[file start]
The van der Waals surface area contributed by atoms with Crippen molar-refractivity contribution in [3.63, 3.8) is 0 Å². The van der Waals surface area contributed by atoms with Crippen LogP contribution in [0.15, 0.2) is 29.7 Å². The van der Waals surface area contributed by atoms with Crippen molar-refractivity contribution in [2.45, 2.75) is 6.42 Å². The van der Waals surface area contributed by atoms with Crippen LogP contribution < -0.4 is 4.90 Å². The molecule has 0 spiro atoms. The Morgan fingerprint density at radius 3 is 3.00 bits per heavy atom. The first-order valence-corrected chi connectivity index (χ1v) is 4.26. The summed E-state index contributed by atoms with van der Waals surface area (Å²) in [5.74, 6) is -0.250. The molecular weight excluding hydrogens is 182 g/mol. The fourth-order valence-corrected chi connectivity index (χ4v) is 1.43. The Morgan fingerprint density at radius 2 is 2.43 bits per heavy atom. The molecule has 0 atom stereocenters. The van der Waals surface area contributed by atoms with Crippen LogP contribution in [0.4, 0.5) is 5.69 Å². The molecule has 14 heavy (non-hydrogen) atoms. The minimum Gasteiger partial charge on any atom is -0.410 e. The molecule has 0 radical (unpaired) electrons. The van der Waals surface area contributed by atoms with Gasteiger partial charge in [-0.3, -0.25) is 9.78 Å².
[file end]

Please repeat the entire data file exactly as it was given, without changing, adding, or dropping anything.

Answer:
The van der Waals surface area contributed by atoms with Crippen molar-refractivity contribution in [3.63, 3.8) is 0 Å². The van der Waals surface area contributed by atoms with Crippen LogP contribution in [0.15, 0.2) is 29.7 Å². The van der Waals surface area contributed by atoms with Crippen molar-refractivity contribution in [2.45, 2.75) is 6.42 Å². The van der Waals surface area contributed by atoms with Crippen LogP contribution < -0.4 is 4.90 Å². The molecule has 0 spiro atoms. The Morgan fingerprint density at radius 3 is 3.00 bits per heavy atom. The first-order valence-corrected chi connectivity index (χ1v) is 4.26. The summed E-state index contributed by atoms with van der Waals surface area (Å²) in [5.74, 6) is -0.250. The molecular weight excluding hydrogens is 182 g/mol. The fourth-order valence-corrected chi connectivity index (χ4v) is 1.43. The Morgan fingerprint density at radius 2 is 2.43 bits per heavy atom. The molecule has 0 atom stereocenters. The van der Waals surface area contributed by atoms with Crippen LogP contribution in [0.4, 0.5) is 5.69 Å². The molecule has 14 heavy (non-hydrogen) atoms. The minimum Gasteiger partial charge on any atom is -0.410 e. The molecule has 0 radical (unpaired) electrons. The van der Waals surface area contributed by atoms with Gasteiger partial charge in [-0.3, -0.25) is 9.78 Å².